Wednesday, December 28, 2011

Today's Task: Yogurt

Hello All,

I've decided to not dwell too much on recent miseries and mistakes and move forward.  It does none of us any good to think about what almost was or could have been.  Apparently, life does not allow for those things to be achieved for me. I guess I'm not quite accepting, but just deciding to move forward.  Someone else will get a really great barn out of all our work, but we had a big hand in saving the 110+ year old structure.  We'll take some solice with that, I guess.  The focus for us at the moment is finding Music Man a new job.

That being said, we spent so much time all through the fall working on the barn we were to buy that most of my weekend and spare time was spent with that task.  I did not get to do the things in the autumn season that make me happiest and I definitely did not make time for as much home cooking as I'm accustomed to doing.  So, today I decided to put myself to that task again.  And as we've got a stomach bug rolling through our house, I thought I'd make some yogurt from scratch to boost up our beneficial bacteria levels.  Probiotics rule.

We start this whole process with the farm fresh milk we get from our friends who run our meat and milk CSA, Field To Fork Farm.  Now, they also used to provide us with eggs, but I'm so happy to report that the girls are still laying well even with the shorter days.  We're not getting as many as during high sun, but they average about 3 eggs per day between the 5 of them, so I've nothing to complain about there.  It's probably helping that our weather has been fairly warm for this time of year, as well. 

This is how we get our milk every Sunday, two gallons, freshly milked...and yes, that is cream on the top, see the difference in color?  It makes the MOST delicious whipped cream ever!

I should mention also that I use a yogurt maker now.  If you've been reading me for a bit, you know I've done this using just a cooler and warm water, and it did work, but sometimes the "cooking gadget" is so worth it.  Kind of like the Kitchen Aid mixer I was not sure I wanted.  I was given one by a friend who had one that was his mother's and she no longer needed it.  I use it all the time and love it.  I'm not opposed to the 21st century implements when they are useful to me.  I really do find the yogurt maker such a great tool. I get to make fresh, organic yogurt, which I control the sugar content and additives of and it's so much tastier then anything you will find in the store!

So, the first step to yogurt, after making sure all your instruments are scrupulously clean, is to heat 42 ounces of milk to 180 degrees in a sauce pan.  Use a deep one, because the milk will rise up the side of the pan as it's heating.
Then, shut the heat off, remove the pan from the hot burner and let cook to 110 degrees.  I use a wooden spoon to skim the skin off that forms on top.  If you leave it and mix it back in, it won't hurt you or anything, it just makes small lumps in the yogurt.

After the yogurt has cooled to 110 degrees, take 6 ounces of unsweetened, plain yogurt and whisk into the milk.  You can also use yogurt starter, which you can buy in most health food stores or online. I've never needed it and either a jar of yogurt from my last batch or a 6 ounce cup of Stonyfield organic does me just fine.  Whisk that until smooth and well incorporated.  It's at this point you can add some flavoring if you like.  I actually prefer to do it just before serving this way, if one of the family doesn't want strawberry jam from the summer harvest,why we can just do a little maple syrup for them. Or, just plain, which is how I like it myself.  It's also helpful not to flavor if you're cooking with it.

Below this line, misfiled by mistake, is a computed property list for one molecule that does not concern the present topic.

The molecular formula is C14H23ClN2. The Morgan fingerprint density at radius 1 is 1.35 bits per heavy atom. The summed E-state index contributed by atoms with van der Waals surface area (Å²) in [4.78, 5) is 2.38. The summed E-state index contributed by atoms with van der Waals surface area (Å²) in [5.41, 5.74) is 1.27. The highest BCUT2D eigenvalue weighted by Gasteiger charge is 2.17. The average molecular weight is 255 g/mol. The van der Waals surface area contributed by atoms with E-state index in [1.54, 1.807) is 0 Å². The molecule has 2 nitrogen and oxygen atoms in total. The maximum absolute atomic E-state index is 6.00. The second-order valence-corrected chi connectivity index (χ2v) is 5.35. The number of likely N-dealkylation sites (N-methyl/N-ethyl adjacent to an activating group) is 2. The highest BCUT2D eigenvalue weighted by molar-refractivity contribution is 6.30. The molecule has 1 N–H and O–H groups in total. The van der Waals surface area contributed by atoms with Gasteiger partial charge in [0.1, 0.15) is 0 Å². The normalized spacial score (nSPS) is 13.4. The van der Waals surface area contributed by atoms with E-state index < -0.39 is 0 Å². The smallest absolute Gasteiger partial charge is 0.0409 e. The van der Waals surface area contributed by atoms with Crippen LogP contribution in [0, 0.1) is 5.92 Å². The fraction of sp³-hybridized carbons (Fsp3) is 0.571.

After adding flavoring or leaving as is, you pour them into the individual serving dishes that come with the yogurt maker.  I love these, they are just the right serving size at about 7 ounces each. 
After this is done, place the 7 jars in the maker, place the lid on, set your timer and push the start button.  It's that easy!  In 9 hours I will have some of the tastiest "medicine" for our tummy troubles going and you can't beat the nutrition level either.  Good stuff! 
You can set the timer for different time periods depending on the type of yogurt you want. I like the richer, creamier Greek style, so I put mine in for 9 hours.  If you prefer the looser, more table type yogurt, you can choose 7 hours.  If you like it more like yogurt cheese, you'd leave it for 10 or so hours. I think this yogurt maker cost me about $42.00 and I've more then made that back in the homemade yogurt and health benefits from making my own.  If you're a yogurt lover like I am, and you've the means to pick one of these up (I got mine at King Arthur Flour's website) I highly recommend you take the plunge. I promise, you won't be disappointed! 

Reconnecting to my skills, ~Peacemom


Dog Trot Farm said...

It is difficult not to dwell on the past, especially with all the toil and sweat you and your family put into that wonderful old barn. Good for you for moving ahead, I realize it is not easy, and I applaude you. I have never attempted making yogurt, I thank you for the lesson. Happy New Year, Julie.

Chris said...

What a wonderful lesson in making yogurt! You are so ambitious!

It breaks my heart what you and family have been through....chin up, a new year filled with new adventures & memories, and so much to be thankful for. Hugs,